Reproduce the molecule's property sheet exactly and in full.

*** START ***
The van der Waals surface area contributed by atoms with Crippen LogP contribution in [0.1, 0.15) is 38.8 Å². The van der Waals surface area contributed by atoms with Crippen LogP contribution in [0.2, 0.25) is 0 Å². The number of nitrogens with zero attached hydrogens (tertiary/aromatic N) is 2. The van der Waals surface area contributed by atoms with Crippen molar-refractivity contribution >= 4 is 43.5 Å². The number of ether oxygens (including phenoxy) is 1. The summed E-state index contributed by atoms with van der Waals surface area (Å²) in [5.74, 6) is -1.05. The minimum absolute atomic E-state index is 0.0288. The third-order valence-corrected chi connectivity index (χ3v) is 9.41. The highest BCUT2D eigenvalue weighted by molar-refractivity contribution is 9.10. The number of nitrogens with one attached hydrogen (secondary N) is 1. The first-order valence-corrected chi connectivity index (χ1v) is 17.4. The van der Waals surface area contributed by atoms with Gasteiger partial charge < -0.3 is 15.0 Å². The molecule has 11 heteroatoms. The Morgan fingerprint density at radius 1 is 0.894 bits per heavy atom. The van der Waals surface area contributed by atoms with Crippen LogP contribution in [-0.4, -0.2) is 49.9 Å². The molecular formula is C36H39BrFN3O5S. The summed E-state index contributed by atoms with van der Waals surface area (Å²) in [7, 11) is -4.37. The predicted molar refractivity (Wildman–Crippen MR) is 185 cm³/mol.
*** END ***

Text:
The van der Waals surface area contributed by atoms with Crippen LogP contribution in [0.1, 0.15) is 38.8 Å². The van der Waals surface area contributed by atoms with Crippen LogP contribution in [0.2, 0.25) is 0 Å². The number of nitrogens with zero attached hydrogens (tertiary/aromatic N) is 2. The van der Waals surface area contributed by atoms with Crippen molar-refractivity contribution >= 4 is 43.5 Å². The number of ether oxygens (including phenoxy) is 1. The summed E-state index contributed by atoms with van der Waals surface area (Å²) in [5.74, 6) is -1.05. The minimum absolute atomic E-state index is 0.0288. The third-order valence-corrected chi connectivity index (χ3v) is 9.41. The highest BCUT2D eigenvalue weighted by molar-refractivity contribution is 9.10. The number of nitrogens with one attached hydrogen (secondary N) is 1. The first-order valence-corrected chi connectivity index (χ1v) is 17.4. The van der Waals surface area contributed by atoms with Gasteiger partial charge < -0.3 is 15.0 Å². The molecule has 11 heteroatoms. The Morgan fingerprint density at radius 1 is 0.894 bits per heavy atom. The van der Waals surface area contributed by atoms with Crippen LogP contribution in [-0.4, -0.2) is 49.9 Å². The molecular formula is C36H39BrFN3O5S. The summed E-state index contributed by atoms with van der Waals surface area (Å²) in [7, 11) is -4.37. The predicted molar refractivity (Wildman–Crippen MR) is 185 cm³/mol.